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Original Issue

Under Review

According to legend, we are informed at the outset of Sumo East
and West, the origin of Japan was the result of a sumo match
between the gods. Cut to the film's opening shot--sumo belts
flapping on a clothesline like gigantic bikini underwear--and
it's clear that this documentary (PBS, June 8, 10 p.m.) will take
a less-than-reverent look at the 2,000-year-old sport. But the
film is also less than satisfying at times. When Wakamatsu
Oyakata, a coach and elder, says, "Sumo embodies all that is good
in ancient Japanese culture," you may wish for more explanation.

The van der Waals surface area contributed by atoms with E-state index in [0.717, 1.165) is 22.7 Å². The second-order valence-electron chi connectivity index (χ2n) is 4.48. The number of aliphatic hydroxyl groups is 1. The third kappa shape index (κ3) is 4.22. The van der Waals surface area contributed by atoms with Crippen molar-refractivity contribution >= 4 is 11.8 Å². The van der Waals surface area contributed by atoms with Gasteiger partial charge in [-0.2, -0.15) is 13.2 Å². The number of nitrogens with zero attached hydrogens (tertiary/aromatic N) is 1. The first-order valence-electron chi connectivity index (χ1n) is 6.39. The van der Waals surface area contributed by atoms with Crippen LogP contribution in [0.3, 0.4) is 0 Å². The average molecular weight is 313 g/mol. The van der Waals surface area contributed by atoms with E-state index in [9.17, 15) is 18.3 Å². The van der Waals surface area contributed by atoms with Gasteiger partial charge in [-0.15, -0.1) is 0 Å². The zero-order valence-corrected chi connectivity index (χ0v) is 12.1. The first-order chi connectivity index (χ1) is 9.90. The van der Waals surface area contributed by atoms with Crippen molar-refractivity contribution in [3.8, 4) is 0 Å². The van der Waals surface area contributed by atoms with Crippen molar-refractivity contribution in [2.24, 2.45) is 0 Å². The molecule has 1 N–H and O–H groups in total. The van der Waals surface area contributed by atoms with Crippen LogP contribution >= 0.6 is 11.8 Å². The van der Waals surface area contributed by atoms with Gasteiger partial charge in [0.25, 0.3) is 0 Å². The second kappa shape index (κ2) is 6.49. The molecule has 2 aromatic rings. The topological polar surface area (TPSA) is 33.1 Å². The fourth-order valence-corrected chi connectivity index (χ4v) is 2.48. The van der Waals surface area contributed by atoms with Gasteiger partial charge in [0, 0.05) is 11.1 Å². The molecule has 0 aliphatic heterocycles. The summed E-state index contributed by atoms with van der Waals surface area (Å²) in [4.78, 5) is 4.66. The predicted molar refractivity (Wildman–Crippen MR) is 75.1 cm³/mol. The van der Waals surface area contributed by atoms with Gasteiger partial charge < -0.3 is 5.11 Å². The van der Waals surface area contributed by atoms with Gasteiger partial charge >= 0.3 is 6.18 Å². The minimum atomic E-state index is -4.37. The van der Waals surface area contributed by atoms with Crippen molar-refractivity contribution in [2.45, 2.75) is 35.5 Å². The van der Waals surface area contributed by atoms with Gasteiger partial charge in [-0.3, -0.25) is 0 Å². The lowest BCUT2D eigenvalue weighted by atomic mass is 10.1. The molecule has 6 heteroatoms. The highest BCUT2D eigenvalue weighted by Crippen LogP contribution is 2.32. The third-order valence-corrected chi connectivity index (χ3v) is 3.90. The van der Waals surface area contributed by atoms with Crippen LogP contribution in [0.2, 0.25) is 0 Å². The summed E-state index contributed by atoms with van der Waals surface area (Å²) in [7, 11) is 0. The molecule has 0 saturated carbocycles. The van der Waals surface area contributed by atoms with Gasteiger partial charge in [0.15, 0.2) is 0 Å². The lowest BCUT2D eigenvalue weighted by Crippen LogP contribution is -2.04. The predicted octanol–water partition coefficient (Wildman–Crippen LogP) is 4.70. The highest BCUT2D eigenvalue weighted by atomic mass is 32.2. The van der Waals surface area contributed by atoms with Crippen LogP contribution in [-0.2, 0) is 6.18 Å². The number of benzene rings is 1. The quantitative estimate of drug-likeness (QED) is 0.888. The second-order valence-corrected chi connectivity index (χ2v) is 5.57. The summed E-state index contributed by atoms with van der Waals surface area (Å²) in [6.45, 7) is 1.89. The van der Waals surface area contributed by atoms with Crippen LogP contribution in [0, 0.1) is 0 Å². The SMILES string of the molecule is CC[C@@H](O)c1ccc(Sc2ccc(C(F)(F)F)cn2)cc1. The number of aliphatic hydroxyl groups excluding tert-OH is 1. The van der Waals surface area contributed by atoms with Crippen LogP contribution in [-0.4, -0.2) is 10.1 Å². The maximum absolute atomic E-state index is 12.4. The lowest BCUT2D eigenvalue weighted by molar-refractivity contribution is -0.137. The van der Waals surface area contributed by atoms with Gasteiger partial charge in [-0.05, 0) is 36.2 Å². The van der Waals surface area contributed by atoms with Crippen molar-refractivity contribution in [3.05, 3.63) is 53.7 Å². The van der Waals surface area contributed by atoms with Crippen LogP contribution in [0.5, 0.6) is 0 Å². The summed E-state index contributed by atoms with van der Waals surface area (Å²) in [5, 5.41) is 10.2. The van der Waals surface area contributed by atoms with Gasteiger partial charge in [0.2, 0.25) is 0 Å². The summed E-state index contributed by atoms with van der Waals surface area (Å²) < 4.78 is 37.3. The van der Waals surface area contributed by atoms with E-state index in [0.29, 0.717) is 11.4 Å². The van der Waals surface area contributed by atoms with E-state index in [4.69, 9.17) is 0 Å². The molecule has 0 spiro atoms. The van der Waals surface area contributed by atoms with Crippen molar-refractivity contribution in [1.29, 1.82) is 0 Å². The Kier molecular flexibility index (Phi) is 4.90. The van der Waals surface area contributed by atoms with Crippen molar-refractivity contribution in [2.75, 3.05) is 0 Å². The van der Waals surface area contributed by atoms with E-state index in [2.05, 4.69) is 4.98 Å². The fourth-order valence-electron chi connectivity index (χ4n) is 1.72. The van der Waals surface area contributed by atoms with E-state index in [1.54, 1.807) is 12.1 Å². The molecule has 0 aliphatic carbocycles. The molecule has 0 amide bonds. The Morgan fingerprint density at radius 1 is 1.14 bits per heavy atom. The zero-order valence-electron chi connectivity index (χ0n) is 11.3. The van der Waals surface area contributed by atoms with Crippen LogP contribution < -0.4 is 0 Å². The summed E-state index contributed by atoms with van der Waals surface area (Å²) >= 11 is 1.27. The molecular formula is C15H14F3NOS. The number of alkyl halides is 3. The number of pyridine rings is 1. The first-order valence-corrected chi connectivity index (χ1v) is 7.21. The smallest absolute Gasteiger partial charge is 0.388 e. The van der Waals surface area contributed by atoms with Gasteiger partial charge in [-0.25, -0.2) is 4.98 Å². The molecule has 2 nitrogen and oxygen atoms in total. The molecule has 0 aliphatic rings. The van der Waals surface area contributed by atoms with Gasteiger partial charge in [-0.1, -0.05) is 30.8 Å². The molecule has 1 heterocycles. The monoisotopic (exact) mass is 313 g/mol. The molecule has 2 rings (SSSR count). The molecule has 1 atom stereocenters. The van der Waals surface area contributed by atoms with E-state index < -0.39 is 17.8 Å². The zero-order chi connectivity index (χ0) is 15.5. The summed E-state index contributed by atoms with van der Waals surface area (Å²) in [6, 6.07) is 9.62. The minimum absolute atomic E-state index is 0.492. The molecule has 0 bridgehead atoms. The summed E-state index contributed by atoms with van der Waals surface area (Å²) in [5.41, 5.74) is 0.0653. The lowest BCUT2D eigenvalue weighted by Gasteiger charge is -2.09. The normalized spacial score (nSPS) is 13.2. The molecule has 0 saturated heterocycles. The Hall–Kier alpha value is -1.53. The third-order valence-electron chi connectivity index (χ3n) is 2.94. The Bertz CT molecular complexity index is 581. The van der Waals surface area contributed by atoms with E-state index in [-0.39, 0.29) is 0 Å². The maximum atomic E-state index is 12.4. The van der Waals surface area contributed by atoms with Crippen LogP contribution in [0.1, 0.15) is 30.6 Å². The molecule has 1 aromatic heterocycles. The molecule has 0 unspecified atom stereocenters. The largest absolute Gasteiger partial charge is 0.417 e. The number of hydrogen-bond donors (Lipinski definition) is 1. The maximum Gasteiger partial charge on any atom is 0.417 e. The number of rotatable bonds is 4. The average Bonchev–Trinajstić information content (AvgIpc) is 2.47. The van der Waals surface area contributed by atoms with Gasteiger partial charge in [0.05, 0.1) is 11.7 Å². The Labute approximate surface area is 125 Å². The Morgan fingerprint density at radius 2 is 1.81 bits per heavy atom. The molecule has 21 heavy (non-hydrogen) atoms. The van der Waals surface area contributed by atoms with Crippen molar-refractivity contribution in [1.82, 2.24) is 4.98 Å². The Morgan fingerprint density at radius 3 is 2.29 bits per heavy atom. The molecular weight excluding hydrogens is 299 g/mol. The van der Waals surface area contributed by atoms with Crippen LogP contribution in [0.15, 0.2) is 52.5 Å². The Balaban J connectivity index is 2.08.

It is largely through the eyes of the non-Japanese--such as Manny
Yarbrough, a 380-pound lineman from Morgan State who added 370
pounds to become a champion--that we enter the sport's insular
world. Shot partly in Japan, the film offers a cultural lesson:
With losers in American sports there's "cussing and kicking of
sand," says Wayne Vierra, a former pro from Hawaii. "But in sumo
... even if you lost, you know in your heart you're a champion
because you trained hard." --Nancy Ramsey